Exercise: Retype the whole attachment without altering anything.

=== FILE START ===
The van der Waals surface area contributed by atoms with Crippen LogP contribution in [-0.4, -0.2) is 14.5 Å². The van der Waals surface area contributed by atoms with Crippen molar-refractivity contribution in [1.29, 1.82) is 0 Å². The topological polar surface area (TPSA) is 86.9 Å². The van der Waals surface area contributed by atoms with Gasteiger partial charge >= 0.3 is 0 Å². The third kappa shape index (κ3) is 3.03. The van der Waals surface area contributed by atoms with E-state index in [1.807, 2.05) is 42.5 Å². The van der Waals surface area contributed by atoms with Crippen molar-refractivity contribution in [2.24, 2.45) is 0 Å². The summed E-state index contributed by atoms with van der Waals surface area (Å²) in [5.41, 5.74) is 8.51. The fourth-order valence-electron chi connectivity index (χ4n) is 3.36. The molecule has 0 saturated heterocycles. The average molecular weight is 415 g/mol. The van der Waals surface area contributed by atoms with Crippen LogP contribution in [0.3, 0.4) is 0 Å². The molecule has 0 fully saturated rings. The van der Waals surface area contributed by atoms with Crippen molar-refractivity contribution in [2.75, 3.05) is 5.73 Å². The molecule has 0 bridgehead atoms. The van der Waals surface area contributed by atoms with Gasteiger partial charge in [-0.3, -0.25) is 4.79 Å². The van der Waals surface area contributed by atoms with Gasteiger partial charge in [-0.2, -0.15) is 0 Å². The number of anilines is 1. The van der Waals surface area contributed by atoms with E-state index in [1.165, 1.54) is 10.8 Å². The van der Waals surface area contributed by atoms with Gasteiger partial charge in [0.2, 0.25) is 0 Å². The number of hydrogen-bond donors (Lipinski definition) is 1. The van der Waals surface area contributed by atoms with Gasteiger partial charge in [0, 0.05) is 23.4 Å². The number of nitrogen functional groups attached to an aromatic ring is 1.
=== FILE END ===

The van der Waals surface area contributed by atoms with Crippen LogP contribution in [-0.4, -0.2) is 14.5 Å². The van der Waals surface area contributed by atoms with Crippen molar-refractivity contribution in [1.29, 1.82) is 0 Å². The topological polar surface area (TPSA) is 86.9 Å². The van der Waals surface area contributed by atoms with Gasteiger partial charge >= 0.3 is 0 Å². The third kappa shape index (κ3) is 3.03. The van der Waals surface area contributed by atoms with E-state index in [1.807, 2.05) is 42.5 Å². The van der Waals surface area contributed by atoms with Crippen molar-refractivity contribution in [2.24, 2.45) is 0 Å². The summed E-state index contributed by atoms with van der Waals surface area (Å²) in [5.41, 5.74) is 8.51. The fourth-order valence-electron chi connectivity index (χ4n) is 3.36. The molecule has 0 saturated heterocycles. The average molecular weight is 415 g/mol. The van der Waals surface area contributed by atoms with Crippen LogP contribution in [0.3, 0.4) is 0 Å². The molecule has 0 fully saturated rings. The van der Waals surface area contributed by atoms with Crippen molar-refractivity contribution in [2.75, 3.05) is 5.73 Å². The molecule has 0 bridgehead atoms. The van der Waals surface area contributed by atoms with Gasteiger partial charge in [-0.3, -0.25) is 4.79 Å². The van der Waals surface area contributed by atoms with Gasteiger partial charge in [-0.2, -0.15) is 0 Å². The number of anilines is 1. The van der Waals surface area contributed by atoms with E-state index in [1.165, 1.54) is 10.8 Å². The van der Waals surface area contributed by atoms with Gasteiger partial charge in [0.2, 0.25) is 0 Å². The number of hydrogen-bond donors (Lipinski definition) is 1. The van der Waals surface area contributed by atoms with Gasteiger partial charge in [0, 0.05) is 23.4 Å². The number of nitrogen functional groups attached to an aromatic ring is 1.